Visions of persimmons dancing in my head
Somehow Thanksgiving has already come and gone, and Hanukkah celebrations were early this year. At least there’s still time to share a favorite Christmas tradition.
First a little background. As a child, I was not a big fan of big holiday meal gatherings. Don’t get me wrong, I loved getting together with family and friends. Just wasn’t crazy about the menu. During my free-spirited travel days, I relished holiday menus of other cultures such as eating Thanksgiving dinner at a Greek restaurant in Germany or celebrating New Year’s with Brazilian fare one year and a New Zealand buffet for another. Yet, I do have a childhood memory of a dessert that I love to make during the holidays. It’s my late mother’s persimmon pudding recipe with lemon sauce.
My mother grew up on a farm near Grand Island, Neb., and from what I learned on Google, it’s a typical Midwest dessert. While I don’t recall her telling me that, she typically made cookies and breads from seasonal fruits and vegetables. Since persimmons are a plentiful fall fruit, making a tasty pudding with them made sense.
Considered an American tradition, the pudding texture is similar to traditional English desserts like Christmas or quince pudding. Originally, it was steamed or cooked in an oven with a water bath which is how my mother baked it. I’ve found that a glass baking dish also works. Since there are so many recipes, I’m sharing my mom’s which is the only recipe I’ve ever eaten.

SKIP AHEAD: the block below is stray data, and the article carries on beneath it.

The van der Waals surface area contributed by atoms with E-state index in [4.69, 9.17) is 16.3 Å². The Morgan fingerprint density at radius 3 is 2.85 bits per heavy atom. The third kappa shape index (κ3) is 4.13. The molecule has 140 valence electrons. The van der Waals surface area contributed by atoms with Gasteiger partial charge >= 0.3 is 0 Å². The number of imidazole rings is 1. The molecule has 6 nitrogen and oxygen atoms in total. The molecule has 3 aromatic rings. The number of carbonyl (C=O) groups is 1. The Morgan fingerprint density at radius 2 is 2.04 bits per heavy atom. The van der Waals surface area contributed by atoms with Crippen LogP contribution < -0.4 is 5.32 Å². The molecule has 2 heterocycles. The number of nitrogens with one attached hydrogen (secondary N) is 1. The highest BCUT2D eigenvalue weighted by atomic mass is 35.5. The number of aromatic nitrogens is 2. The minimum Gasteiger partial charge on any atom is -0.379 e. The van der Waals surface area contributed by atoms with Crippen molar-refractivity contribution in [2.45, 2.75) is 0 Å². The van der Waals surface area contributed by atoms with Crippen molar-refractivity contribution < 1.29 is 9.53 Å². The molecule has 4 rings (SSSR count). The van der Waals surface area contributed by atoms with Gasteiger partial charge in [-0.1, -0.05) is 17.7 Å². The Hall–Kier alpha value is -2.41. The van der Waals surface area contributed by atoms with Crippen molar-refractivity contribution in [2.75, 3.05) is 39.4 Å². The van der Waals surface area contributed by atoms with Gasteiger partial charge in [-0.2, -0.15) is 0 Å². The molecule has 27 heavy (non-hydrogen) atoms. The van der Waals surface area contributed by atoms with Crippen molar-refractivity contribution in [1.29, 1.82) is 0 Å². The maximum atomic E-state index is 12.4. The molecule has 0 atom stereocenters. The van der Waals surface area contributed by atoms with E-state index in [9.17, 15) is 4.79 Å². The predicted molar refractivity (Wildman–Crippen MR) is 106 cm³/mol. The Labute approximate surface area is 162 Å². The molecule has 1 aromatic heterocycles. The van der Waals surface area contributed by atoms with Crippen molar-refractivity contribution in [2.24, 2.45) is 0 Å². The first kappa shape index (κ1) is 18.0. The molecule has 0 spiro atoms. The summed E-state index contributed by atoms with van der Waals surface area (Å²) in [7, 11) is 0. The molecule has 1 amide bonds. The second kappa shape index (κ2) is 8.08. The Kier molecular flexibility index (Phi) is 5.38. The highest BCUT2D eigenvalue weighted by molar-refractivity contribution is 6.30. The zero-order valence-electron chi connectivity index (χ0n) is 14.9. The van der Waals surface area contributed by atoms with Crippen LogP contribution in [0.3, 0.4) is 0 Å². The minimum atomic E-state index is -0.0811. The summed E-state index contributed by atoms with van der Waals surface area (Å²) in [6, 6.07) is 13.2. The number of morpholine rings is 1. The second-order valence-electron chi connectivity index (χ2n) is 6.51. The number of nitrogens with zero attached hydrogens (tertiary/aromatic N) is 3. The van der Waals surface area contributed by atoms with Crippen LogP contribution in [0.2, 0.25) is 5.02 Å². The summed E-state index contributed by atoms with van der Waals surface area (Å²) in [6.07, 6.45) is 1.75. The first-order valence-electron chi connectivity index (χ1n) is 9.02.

Using a low-speed mixer, combine well: 1 c. Fuyu persimmon pulp, 1 c. sugar, 1 egg and ½ c. milk. Add sifted ingredients: 1 c. flour, ¼ tsp. salt, 2 tsp. baking soda, ¼ tsp. cinnamon, ¼ tsp. nutmeg. Stir in 1 tsp. vanilla, 1 tsp. lemon juice, 1 T. melted margarine and 1 c. chopped nuts. Spoon mixture into an 8-inch square baking dish and bake in 325-degree oven for at least 1 ½ hours.
To make lemon sauce: sift 2 T. cornstarch and 1 c. sugar to keep it from lumping; then combine with dash of salt and 2 c. boiling water. Cook over medium heat; stirring occasionally until boiling and clear, about 5 minutes. Stir in 6 T. lemon juice and 4 T. butter. Drizzle lemon sauce over individual pudding servings. Both should be warm.
Just thinking about this recipe motivates me to get some persimmons and get in the kitchen soon. It’s also that time for me to wish you and yours a very Merry Christmas and a healthy and happy New Year.
Originally published—OC Register, December 9, 2021